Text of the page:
James Baldwin was born today in 1924.
Novelist, essayist, and social critic James Baldwin was born on August 2, 1924, in Harlem. At 14, he was in training to become a Pentecostal preacher, but by 17 he had become disillusioned with Christianity. Troubled by the racism he encountered in America, he moved to France when he was 24 where he wrote his first book, the semi-autobiographical Go Tell It on the Mountain. Later works include Giovanni's Room, known for its frank depiction of homosexuality, and a collection of essays, The Fire Next Time. Eventually known as a key voice in the Civil Rights Movement, Baldwin died in France in 1987.
Preview and share with students all or parts of Baldwin's 1963 essay A Talk to Teachers. Ask students to identify Baldwin's main contentions about race relations in America and think critically about connections they see to other texts (such as poems, books, or films) and to contemporary social issues.
Then invite students to use the Letter Generator to write a letter to Baldwin responding to his ideas and how they see them resonating with the present.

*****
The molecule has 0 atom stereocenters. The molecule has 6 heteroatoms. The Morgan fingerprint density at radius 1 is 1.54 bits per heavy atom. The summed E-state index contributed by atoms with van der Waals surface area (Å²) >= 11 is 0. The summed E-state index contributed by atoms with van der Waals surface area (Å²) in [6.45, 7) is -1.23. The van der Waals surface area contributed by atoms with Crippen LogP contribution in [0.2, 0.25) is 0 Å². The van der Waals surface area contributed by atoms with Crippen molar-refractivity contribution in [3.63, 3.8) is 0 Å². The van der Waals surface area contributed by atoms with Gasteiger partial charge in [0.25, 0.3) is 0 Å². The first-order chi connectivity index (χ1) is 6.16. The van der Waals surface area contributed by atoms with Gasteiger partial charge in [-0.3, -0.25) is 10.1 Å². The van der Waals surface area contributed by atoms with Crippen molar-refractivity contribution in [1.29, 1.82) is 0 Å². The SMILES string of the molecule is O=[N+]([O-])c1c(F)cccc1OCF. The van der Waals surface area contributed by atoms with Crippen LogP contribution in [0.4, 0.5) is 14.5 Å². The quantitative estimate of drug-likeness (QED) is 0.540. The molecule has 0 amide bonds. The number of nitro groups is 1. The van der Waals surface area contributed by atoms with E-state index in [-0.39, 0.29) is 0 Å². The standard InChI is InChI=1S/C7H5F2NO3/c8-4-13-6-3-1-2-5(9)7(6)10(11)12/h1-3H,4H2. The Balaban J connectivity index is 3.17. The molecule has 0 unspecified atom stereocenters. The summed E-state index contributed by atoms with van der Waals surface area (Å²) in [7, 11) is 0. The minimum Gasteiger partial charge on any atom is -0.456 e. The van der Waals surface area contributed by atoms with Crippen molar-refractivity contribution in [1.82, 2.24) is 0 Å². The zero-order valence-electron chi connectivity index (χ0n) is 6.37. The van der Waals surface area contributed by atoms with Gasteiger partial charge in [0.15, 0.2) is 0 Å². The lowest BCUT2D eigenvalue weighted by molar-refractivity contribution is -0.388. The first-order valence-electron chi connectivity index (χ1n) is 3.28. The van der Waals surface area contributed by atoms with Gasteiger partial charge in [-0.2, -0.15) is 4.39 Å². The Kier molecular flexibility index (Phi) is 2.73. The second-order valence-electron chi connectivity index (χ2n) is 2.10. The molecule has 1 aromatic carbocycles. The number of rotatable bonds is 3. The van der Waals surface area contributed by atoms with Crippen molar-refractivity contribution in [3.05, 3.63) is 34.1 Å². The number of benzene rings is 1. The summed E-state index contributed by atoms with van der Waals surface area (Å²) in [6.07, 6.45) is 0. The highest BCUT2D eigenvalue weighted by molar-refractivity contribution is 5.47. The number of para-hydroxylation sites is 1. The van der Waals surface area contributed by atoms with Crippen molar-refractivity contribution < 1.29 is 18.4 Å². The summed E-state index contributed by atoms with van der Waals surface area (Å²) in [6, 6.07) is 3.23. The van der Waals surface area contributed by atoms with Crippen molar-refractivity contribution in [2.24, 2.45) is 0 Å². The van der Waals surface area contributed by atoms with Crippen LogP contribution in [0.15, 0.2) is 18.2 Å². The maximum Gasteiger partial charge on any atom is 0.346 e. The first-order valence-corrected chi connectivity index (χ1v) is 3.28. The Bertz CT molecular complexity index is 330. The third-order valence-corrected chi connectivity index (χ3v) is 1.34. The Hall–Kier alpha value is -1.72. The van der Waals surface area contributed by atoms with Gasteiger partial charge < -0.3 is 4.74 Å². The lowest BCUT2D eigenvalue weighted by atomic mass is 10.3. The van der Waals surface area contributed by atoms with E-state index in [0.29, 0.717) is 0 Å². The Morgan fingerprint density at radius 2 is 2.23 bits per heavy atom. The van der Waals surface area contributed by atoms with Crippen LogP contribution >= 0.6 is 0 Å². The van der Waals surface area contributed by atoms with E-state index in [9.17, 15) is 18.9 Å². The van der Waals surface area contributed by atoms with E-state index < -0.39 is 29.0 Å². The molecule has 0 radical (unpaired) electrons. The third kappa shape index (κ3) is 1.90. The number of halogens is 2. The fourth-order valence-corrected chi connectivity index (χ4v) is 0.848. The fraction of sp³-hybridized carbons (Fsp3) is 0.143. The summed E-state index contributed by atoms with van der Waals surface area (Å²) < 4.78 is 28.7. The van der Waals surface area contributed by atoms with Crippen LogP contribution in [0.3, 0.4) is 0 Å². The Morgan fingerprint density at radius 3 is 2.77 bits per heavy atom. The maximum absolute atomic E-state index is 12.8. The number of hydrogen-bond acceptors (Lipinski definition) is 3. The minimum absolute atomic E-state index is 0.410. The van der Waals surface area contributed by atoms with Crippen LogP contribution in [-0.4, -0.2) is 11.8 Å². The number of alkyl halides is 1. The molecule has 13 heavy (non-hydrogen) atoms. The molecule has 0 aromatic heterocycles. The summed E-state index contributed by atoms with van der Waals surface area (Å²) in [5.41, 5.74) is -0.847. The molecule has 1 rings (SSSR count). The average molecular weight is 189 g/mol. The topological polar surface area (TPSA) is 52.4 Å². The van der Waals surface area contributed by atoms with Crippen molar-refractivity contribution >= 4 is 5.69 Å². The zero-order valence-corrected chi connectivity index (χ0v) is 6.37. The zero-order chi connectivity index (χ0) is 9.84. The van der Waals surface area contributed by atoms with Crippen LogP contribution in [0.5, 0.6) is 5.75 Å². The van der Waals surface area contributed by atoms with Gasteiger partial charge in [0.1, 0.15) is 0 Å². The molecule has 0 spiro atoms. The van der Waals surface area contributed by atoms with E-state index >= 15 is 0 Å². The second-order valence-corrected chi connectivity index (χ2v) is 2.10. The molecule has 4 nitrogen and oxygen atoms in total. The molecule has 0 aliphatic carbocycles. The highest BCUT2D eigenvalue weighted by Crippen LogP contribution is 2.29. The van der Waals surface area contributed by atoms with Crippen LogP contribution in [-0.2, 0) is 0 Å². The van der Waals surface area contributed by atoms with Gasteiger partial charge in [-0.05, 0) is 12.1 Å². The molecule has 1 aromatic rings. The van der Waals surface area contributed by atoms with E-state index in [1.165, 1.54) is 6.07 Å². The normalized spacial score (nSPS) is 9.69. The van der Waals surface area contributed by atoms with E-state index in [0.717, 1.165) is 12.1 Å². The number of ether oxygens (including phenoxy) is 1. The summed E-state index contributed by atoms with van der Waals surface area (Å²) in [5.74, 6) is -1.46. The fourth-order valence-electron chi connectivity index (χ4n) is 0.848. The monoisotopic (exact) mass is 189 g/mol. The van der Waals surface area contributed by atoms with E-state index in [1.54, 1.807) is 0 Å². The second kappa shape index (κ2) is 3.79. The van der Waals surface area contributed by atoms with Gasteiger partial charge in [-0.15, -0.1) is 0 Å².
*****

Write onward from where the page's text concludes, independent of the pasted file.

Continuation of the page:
From the PBS American Masters program James Baldwin: The Price of the Ticket, this "about the author" site shares biographical information and links to several video clips of Baldwin in conversation.
This New York Times article reports on the acquisition of Baldwin's personal writing by the Schomburg Center for Black Culture in Harlem. It includes images of several pages of Baldwin's hand- or typewritten manuscripts.
Baldwin's entry at the Poetry Foundation features an extensive biography and links to poems and other works.
Nominated for an Academy Award for Best Documentary Picture. I Am Not Your Negro is Raoul Peck's 2016 adaptation of Baldwin's unfinished manuscript Remember This House. The site offers video excerpts and background information.